• Publication
    Accès libre
    “I didn't mean to suggest anything like that!”:Deniability and context reconstruction
    (2021-10-5)
    Verbal communication leaves room for interpretative disputes. Speakers can argue about what they mean by their words and negotiate their commitments in conversation. This article examines the deniability implicitly communicated contents and addresses the question of what makes an act of denial seem more or less plausible to the addressee. I argue that denials bring about a process of reconstruction of the context of interpretation of the speaker's utterance and I illustrate how considerations of cognitive utility are the key determinant for distinguishing plausible from merely possible deniability.
  • Publication
    Accès libre
    Pragmatics and mind reading: The puzzle of autism
    (2021-9-30) ;
    Noveck, Ira
    Mikhail Kissine’s (2021) target article examines autism in order to mine questions about language use and its cognitive underpinnings. Among these, we focus on the question concerning the role of mind reading in language interpretation. Kissine claims that the selective pragmatic profile of highly verbal autistic individuals undermines the existence of an ‘intrinsic link’ between language interpretation and mind reading. We advocate for a more cautious approach based on both theoretical and empirical arguments. Theoretically speaking, data from autism are compatible with the view that language interpretation is the result of a special-purpose form of mind reading, dedicated to the domain of intentional communication. Empirically speaking, the data are neither clear nor consistent enough for making strong claims about what exactly are the communicative challenges of highly verbal autistic individuals.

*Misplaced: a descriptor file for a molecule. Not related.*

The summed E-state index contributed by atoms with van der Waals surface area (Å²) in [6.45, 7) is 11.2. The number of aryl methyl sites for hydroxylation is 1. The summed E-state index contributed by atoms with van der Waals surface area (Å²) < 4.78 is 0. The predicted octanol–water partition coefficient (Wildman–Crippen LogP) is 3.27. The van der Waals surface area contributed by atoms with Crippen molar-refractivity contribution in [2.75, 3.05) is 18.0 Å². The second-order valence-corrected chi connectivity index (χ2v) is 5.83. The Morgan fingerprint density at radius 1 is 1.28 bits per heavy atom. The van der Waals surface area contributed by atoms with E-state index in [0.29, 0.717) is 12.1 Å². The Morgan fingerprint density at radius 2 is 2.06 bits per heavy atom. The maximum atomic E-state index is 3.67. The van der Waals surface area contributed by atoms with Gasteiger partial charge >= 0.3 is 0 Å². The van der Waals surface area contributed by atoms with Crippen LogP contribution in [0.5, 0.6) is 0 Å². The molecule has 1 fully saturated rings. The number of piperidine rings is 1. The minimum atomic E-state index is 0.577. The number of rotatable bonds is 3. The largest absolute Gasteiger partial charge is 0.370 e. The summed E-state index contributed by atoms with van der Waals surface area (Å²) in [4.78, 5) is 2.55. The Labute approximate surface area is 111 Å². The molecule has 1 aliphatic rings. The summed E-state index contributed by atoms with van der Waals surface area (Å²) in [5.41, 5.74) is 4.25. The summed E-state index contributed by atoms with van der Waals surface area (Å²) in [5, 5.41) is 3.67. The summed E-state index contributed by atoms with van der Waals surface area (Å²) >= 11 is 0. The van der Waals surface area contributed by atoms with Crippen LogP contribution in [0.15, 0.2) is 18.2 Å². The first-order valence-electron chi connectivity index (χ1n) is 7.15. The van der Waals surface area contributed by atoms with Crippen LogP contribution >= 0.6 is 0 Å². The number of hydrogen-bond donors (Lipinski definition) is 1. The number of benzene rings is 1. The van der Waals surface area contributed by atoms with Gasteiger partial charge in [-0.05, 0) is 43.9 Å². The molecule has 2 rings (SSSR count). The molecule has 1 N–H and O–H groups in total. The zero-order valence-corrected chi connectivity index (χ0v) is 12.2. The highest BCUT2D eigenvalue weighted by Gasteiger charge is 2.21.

• Publication
    Accès libre
    Face Management and Negative Strengthening: The Role of Power Relations, Social Distance, and Gender
    (2021-9-27)
    Gotzner, Nicole
    ;